Just as every local has a go-to powder stash, the Dawg Haus’s discreet locale next to Chair 39 (Pete’s Express Lift) in faraway Blue Sky Basin makes it a lesser-traveled, no-fuss option to fuel up on heaping chili dogs and Gatorade between laps on a powder day—without having to elbow for a seat at the slopeside picnic tables (open from 8:30 a.m. to 3:30 p.m. daily, 970-754-8425, vail.com).
If you find your mouth watering at the smell of hickory smoked brisket and baking cornbread at the top of Chairs 3 and 7 (Wildwood Express Lift and Game Creek Express Lift) as you savor the vista of our sole fourteener, Mount of the Holy Cross, you’re probably two things—hungry, and caught in the salivational pull of Wildwood Smokehouse, which serves up Southern-style portions of brisket smoked on-site, with sides of gooey mac and cheese and bricks of cornbread (open from 10:30 a.m. to 3:30 p.m. daily, 970-754-8425, vail.com).
To graze on the mountain like a local, load your pack (or pockets!) with Colorado Meat Company bratwursts from Avon’s artisanal butchery (970-470-4326, coloradomeatcompany.com) and make the trek out to Blue Sky Basin’s mountaintop picnic area, Belle’s Camp (located atop Chair 37, Skyline Express Lift), or any of Vail Mountain’s three grill-equipped DIY dining decks (like Henry’s Hut near PHQ, vail.com), where you can add your bounty to links sizzling on the communal grills, all equipped with cookware; just arrive before 2 p.m., shut-off time for the propane.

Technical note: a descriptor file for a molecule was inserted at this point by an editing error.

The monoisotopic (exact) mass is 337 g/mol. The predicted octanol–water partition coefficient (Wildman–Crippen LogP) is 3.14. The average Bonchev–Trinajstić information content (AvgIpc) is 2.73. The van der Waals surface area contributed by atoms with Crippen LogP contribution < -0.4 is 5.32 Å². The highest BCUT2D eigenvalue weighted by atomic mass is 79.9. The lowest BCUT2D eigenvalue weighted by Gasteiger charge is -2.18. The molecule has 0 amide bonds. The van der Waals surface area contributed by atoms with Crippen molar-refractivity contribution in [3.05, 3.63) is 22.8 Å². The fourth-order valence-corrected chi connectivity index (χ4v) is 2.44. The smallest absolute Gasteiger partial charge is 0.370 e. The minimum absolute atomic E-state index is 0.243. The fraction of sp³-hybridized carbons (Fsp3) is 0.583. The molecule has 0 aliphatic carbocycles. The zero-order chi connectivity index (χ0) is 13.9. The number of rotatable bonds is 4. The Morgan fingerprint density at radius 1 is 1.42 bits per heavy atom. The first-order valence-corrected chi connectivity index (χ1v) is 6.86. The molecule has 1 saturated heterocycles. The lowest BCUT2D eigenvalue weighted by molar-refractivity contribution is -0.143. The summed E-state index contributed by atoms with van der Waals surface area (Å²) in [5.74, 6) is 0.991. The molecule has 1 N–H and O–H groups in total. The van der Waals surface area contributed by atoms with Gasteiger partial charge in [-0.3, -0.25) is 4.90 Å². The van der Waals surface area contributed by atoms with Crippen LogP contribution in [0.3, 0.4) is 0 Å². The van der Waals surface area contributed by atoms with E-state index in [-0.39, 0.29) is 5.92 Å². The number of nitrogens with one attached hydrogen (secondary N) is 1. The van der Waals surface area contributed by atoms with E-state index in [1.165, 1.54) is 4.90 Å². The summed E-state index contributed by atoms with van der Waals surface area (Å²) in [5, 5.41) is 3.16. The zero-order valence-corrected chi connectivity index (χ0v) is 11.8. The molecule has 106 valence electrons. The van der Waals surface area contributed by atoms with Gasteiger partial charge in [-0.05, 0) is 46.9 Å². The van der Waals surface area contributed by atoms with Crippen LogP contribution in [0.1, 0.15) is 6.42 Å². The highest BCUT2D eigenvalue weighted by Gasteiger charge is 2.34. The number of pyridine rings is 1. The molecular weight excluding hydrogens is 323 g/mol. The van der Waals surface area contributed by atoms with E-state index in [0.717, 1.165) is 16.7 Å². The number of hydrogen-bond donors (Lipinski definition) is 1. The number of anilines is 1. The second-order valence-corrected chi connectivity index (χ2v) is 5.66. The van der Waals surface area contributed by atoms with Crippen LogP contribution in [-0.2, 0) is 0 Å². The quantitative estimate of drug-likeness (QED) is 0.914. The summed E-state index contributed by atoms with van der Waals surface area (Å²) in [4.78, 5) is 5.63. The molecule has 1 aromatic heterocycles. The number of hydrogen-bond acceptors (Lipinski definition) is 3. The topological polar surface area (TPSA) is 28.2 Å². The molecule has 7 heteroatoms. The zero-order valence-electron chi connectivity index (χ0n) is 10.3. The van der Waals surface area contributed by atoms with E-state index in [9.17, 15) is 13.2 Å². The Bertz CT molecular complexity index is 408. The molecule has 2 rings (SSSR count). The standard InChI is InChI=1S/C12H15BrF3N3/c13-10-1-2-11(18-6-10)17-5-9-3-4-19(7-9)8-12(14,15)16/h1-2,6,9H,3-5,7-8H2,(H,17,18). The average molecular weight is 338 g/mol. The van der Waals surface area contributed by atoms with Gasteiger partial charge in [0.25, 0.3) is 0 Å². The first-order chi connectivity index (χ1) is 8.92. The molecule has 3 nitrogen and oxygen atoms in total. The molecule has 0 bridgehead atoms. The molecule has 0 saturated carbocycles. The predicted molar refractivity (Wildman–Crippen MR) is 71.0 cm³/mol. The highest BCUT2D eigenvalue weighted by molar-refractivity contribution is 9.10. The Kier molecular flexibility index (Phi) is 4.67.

This is the place for ski-in, ski-out fine dining on Vail Mountain. Trade your ski boots at the door for a pair of cozy slippers, then feast on plates of 7X Wagyu carpaccio, bowls of steaming elk chili, and herb-roasted chicken and pheasant pot pie, or curl up in the cozy lounge area with a Super Snuggler (Godiva hot cocoa spiked with Rumple Minze); if you want to meet the rest of your non-skiing pack for lunch, no problem: the restaurant is a short stroll (for non-skiers in sensible footwear) from Gondola One at Mid Vail